["While [the report noted] that internal affairs procedures are much improved, he said that 'a recent series of disturbing events signals an abrupt reversal of policy by the governor's office, a retreat from prison reform that may threaten the court's ability to enforce' the changes called for in internal affairs.... The report calls for public hearings to determine if recent actions by the governor's office are interfering with court-mandated changes. It will be up to the judge to the order the hearings, which would require testimony under oath." San Francisco Chronicle (June 22, 2006) A1.]

[Request #S63003]

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JUVENILES

Testing Incapacitation Theory: Youth Crime and Incarceration in California. By Mike Males and others, Center on Juvenile and Criminal Justice. (The Center, San Francisco, California) July 2006. 40 p.

Full Text at: www.cjcj.org/pdf/testing_incapacitation.pdf

["California's juvenile incarceration rate and juvenile crime rate have both dropped dramatically, prompting some experts to urge a restructuring of the way juvenile criminals are handled. Commitments to the state's juvenile correctional facilities have dropped this year to 65 per 100,000 youths -- the lowest rate in 47 years." Sacramento Bee (June 29, 2006) A5.]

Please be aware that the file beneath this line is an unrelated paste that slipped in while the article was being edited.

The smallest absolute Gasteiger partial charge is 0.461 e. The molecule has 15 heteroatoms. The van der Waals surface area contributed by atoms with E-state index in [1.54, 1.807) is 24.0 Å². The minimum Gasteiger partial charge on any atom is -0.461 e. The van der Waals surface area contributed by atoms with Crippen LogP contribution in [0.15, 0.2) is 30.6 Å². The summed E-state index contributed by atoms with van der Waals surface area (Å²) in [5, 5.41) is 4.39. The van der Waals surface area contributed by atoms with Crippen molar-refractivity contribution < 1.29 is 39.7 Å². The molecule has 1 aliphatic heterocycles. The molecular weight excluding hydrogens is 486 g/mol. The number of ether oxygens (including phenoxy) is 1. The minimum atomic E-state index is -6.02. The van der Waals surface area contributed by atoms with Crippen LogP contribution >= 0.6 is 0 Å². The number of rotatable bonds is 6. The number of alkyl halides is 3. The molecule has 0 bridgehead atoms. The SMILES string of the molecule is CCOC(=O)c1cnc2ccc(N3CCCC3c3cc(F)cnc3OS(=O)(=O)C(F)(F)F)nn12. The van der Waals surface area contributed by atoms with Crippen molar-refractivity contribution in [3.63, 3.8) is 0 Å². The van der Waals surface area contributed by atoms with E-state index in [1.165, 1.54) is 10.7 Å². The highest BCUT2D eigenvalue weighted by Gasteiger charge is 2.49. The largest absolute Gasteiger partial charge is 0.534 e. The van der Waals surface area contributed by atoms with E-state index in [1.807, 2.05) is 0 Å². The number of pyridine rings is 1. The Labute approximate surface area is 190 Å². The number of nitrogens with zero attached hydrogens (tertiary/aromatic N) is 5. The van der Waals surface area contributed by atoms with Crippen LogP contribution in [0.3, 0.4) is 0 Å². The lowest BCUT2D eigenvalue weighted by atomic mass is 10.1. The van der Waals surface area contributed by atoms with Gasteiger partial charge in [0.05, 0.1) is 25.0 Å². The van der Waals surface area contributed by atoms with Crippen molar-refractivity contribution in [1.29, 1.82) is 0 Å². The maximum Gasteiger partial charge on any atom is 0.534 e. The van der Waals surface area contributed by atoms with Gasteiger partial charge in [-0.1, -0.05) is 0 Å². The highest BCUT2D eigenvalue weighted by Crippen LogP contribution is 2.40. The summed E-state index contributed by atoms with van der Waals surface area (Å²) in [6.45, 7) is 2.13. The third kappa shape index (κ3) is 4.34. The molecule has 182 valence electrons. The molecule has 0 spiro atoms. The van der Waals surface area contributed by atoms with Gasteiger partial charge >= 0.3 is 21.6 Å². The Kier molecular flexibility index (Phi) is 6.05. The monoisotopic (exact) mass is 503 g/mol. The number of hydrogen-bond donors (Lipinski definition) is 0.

[Request #S63004]

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DEMOGRAPHY

IMMIGRATION

Senate Immigration Bill Would Allow 100 Million New Legal Immigrants over the Next Twenty Years. By Robert Rector, Heritage Foundation. (The Foundation, Washington, DC) May 15, 2006. AND Immigration Numbers in Context: An Analysis of Senate Immigration Bill S. 2611. By the National Foundation for American Policy. (The Foundation, Arlington, Virginia) June 2006.

["The debate isn't just about the estimated 12 million illegal immigrants already living in the county -- but the tens of millions of new legal immigrants the legislation might produce in the future. So when a think tank analyst projected more than 100 million over the next 20 years -- raising the U.S. population by a third, or nearly three Californias and perhaps even twice that -- it landed like a perfectly timed statistical bomb.... And a new analysis by the pro-immigration National Foundation for American Policy concluded the 20-year total would come to about 28.4 million, but includes many who would not be new arrivals, but people adjusting their status." San Francisco Chronicle (June 20, 2006) 1.]